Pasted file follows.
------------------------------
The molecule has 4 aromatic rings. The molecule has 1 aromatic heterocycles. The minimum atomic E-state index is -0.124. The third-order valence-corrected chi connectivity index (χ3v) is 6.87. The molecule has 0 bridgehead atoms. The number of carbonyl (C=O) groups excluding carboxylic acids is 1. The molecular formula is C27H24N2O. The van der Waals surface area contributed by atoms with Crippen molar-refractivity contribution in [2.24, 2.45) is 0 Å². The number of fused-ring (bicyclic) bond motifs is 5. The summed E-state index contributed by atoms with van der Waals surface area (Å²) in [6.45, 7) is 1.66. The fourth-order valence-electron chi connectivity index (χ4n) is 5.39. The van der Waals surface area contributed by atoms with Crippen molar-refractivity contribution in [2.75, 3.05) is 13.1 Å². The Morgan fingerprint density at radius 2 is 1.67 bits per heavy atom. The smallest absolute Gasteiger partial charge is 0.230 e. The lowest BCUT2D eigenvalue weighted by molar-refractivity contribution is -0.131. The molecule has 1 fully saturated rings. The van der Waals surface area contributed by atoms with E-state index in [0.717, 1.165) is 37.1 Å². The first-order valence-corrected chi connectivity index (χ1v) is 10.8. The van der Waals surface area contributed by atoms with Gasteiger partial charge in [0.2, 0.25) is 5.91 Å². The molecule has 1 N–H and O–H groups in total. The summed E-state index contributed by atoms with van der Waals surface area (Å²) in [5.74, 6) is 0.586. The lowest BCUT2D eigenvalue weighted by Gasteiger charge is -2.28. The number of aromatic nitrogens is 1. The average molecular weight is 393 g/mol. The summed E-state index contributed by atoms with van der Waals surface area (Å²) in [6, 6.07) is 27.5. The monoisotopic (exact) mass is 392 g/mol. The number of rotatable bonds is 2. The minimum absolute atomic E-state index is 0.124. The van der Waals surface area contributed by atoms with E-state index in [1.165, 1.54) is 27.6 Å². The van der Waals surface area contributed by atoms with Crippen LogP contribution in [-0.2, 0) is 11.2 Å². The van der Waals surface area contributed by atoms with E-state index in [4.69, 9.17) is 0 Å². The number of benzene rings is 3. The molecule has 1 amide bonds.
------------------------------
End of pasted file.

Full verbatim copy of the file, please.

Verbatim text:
The molecule has 4 aromatic rings. The molecule has 1 aromatic heterocycles. The minimum atomic E-state index is -0.124. The third-order valence-corrected chi connectivity index (χ3v) is 6.87. The molecule has 0 bridgehead atoms. The number of carbonyl (C=O) groups excluding carboxylic acids is 1. The molecular formula is C27H24N2O. The van der Waals surface area contributed by atoms with Crippen molar-refractivity contribution in [2.24, 2.45) is 0 Å². The number of fused-ring (bicyclic) bond motifs is 5. The summed E-state index contributed by atoms with van der Waals surface area (Å²) in [6.45, 7) is 1.66. The fourth-order valence-electron chi connectivity index (χ4n) is 5.39. The van der Waals surface area contributed by atoms with Crippen molar-refractivity contribution in [2.75, 3.05) is 13.1 Å². The Morgan fingerprint density at radius 2 is 1.67 bits per heavy atom. The smallest absolute Gasteiger partial charge is 0.230 e. The lowest BCUT2D eigenvalue weighted by molar-refractivity contribution is -0.131. The molecule has 1 fully saturated rings. The van der Waals surface area contributed by atoms with E-state index in [0.717, 1.165) is 37.1 Å². The first-order valence-corrected chi connectivity index (χ1v) is 10.8. The van der Waals surface area contributed by atoms with Gasteiger partial charge in [0.2, 0.25) is 5.91 Å². The molecule has 1 N–H and O–H groups in total. The summed E-state index contributed by atoms with van der Waals surface area (Å²) in [5.74, 6) is 0.586. The lowest BCUT2D eigenvalue weighted by Gasteiger charge is -2.28. The number of aromatic nitrogens is 1. The average molecular weight is 393 g/mol. The summed E-state index contributed by atoms with van der Waals surface area (Å²) in [6, 6.07) is 27.5. The monoisotopic (exact) mass is 392 g/mol. The number of rotatable bonds is 2. The minimum absolute atomic E-state index is 0.124. The van der Waals surface area contributed by atoms with E-state index in [1.165, 1.54) is 27.6 Å². The van der Waals surface area contributed by atoms with Crippen LogP contribution in [-0.2, 0) is 11.2 Å². The van der Waals surface area contributed by atoms with E-state index in [4.69, 9.17) is 0 Å². The number of benzene rings is 3. The molecule has 1 amide bonds.